Taking the Plunge Into IRC and Learning From It

To start off I wanted to get the mandatory discussion about this weeks readings/resources out of the way so I can get on about my experiences this week with IRC and the popcorn team at CDOT.

After watching both of the videos I can tell that there was one evident theme and that was how important the community is to open-source development. Without a community for the development of a piece of open-source software there wouldn’t be any way for it to truly thrive because there wouldn’t be a way for people to find out about the project and contribute to it.

Adventures in IRC
This week is when we all found out what exactly the channel names were for each of the projects and we were sent out to talk to the communities and find out more about the projects so we could get a good idea as to which we would be interested in. I jumped into the #popcorn channel initially because I figured it would be an easier way for me to break the ice and be comfortable there because I know some of the people who are in CDOT working on popcorn. Needless to say this took some of the pressure off my shoulders and allowed me to find out some useful stuff.

I was pointed in the direction of some starter tickets, ones that would be good to dive in to because they aren’t necessarily core features that are important to the immediate future functionality of popcorn meaning it’s okay if they aren’t done right now.

In addition I was able to get my lighthouse account approved for popcorn and with the help of John Buckley I was able to get some hands on assistance getting the most up to date develop branch so I could take a look at some of the code of the tickets I was interested in. It’s tougher than it looks! Don’t fret however, I hear he is stopping by for next week to help show us ” the ropes ” when it comes to using github.

Oddly enough I was able to make my first contribution today to the community, albeit a small one and one that wouldn’t count as my first 0.1 release (Darn!). The ticket I was originally interested in was #707. There was an issue previously with how timed elements were being added to the div’s when their direction was set to down. In a working state this means the new time element would be appended below the previous element in the div. However it turned out in the end that this issue was fixed in ticket #655 and was a duplicate ticket. Quickly made a comment about it and the status of the ticket was changed and everyone was happy (only briefly however as they’re all too busy :P).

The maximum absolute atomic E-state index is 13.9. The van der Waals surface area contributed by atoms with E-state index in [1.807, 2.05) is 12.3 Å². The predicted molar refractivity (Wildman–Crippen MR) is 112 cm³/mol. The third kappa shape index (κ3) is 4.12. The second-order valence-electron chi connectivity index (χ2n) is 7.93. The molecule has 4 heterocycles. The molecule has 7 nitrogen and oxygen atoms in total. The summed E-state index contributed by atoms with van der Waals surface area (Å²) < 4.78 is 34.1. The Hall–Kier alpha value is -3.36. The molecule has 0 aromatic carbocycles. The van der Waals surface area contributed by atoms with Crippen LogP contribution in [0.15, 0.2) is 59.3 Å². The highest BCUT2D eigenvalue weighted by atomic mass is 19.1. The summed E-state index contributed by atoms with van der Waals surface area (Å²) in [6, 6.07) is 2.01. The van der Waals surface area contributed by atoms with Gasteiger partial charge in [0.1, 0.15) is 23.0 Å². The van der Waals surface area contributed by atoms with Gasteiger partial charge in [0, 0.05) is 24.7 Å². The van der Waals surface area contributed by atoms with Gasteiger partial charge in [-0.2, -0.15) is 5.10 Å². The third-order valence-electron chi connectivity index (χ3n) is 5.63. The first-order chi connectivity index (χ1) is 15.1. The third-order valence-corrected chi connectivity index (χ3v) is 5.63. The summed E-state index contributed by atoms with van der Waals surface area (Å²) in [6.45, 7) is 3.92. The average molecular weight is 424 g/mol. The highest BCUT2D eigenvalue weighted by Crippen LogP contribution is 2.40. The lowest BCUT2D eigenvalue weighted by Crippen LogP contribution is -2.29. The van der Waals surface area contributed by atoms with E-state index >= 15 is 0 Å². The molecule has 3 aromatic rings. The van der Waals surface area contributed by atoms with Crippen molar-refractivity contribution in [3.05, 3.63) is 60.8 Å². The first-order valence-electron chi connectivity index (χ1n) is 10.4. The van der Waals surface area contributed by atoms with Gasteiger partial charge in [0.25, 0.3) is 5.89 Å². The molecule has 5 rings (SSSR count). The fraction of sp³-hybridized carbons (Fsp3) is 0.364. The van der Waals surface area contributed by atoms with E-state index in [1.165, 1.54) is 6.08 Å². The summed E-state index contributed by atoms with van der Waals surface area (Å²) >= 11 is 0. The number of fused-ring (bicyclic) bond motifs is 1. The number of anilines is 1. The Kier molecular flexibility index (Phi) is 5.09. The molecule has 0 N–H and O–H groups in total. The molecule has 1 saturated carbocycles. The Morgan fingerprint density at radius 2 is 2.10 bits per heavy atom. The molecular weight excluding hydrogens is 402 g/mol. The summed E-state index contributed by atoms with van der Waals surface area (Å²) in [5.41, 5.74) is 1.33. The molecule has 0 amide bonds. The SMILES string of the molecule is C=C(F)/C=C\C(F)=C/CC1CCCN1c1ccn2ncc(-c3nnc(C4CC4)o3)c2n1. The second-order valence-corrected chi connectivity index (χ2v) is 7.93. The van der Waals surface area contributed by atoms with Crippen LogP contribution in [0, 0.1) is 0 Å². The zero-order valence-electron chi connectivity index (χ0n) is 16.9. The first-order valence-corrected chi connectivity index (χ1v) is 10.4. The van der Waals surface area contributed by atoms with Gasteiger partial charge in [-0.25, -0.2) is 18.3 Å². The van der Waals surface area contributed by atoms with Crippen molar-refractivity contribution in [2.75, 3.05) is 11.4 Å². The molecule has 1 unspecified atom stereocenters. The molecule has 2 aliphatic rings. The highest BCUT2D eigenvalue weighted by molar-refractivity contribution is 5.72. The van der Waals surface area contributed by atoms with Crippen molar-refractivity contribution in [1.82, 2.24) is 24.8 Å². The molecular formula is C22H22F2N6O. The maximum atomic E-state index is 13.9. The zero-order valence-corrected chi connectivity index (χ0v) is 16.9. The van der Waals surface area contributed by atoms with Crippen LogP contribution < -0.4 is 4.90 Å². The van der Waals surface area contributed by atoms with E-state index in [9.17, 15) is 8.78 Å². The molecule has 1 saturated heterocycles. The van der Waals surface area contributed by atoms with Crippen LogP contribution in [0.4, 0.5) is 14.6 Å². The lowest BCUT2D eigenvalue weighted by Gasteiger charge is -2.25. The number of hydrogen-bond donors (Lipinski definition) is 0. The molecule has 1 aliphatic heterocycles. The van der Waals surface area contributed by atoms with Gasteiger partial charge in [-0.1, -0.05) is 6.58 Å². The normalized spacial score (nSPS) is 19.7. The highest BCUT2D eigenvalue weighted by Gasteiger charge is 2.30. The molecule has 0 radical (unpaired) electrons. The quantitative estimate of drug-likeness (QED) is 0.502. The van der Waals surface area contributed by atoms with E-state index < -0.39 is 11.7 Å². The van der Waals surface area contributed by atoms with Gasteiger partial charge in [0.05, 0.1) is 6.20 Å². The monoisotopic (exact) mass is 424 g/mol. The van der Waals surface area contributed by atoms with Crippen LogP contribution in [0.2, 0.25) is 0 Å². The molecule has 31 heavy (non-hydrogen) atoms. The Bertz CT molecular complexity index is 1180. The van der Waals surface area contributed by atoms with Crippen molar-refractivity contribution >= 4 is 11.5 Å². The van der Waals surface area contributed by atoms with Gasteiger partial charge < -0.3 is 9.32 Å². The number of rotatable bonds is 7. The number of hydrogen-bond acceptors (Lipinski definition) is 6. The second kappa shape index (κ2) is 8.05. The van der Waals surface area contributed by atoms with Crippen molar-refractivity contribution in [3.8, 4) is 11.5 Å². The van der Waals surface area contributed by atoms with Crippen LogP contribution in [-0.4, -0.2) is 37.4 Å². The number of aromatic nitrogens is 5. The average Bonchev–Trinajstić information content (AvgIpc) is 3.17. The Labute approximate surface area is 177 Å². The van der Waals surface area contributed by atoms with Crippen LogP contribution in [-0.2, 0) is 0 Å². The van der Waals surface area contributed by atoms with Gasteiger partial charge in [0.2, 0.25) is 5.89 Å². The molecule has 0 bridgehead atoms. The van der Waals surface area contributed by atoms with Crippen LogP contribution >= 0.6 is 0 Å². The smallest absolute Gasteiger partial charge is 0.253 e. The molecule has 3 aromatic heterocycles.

Choosing a new ticket and the concerns I have
At this point I’m looking at taking a ticket that would be writing a potential new plugin for another website like #350 which is for a tumblr plugin. It seems interesting enough and they have an API here that I’ve looked over. Truthfully it leaves me confused on a few fronts.

  • How much of that am I supposed to write? Popcorn allows video, audio and other media to control the elements of a webpage. Does that mean I have to be writing methods in it that cover the video and audio portions of the API and more?
  • I understand I need an auth key as mentioned in the beginning of the API but I have no experience with JSON.

Honestly I feel it all comes down to 2 things.

  1. I don’t know any Javascript beyond the basic stuff I learned during INT222, which was 2 years ago at this point. I still have it sitting on my harddrive but it isn’t anywhere nearly as complicated as this stuff is.
  2. I don’t know how to interact and use the information that the services for their API provide me.

I’m sure I’ll be fine in a good 3 or 4 weeks time but at this point I’m worried more worried about how much I’m exactly supposed to have done for our first release. None the less I plan on studying more of the code for other plugins as well over the next few days so I can hopefully get more of an idea on how to go about writing some of it.

Thanks for putting up with the mini essay here. Hope you enjoyed reading it!


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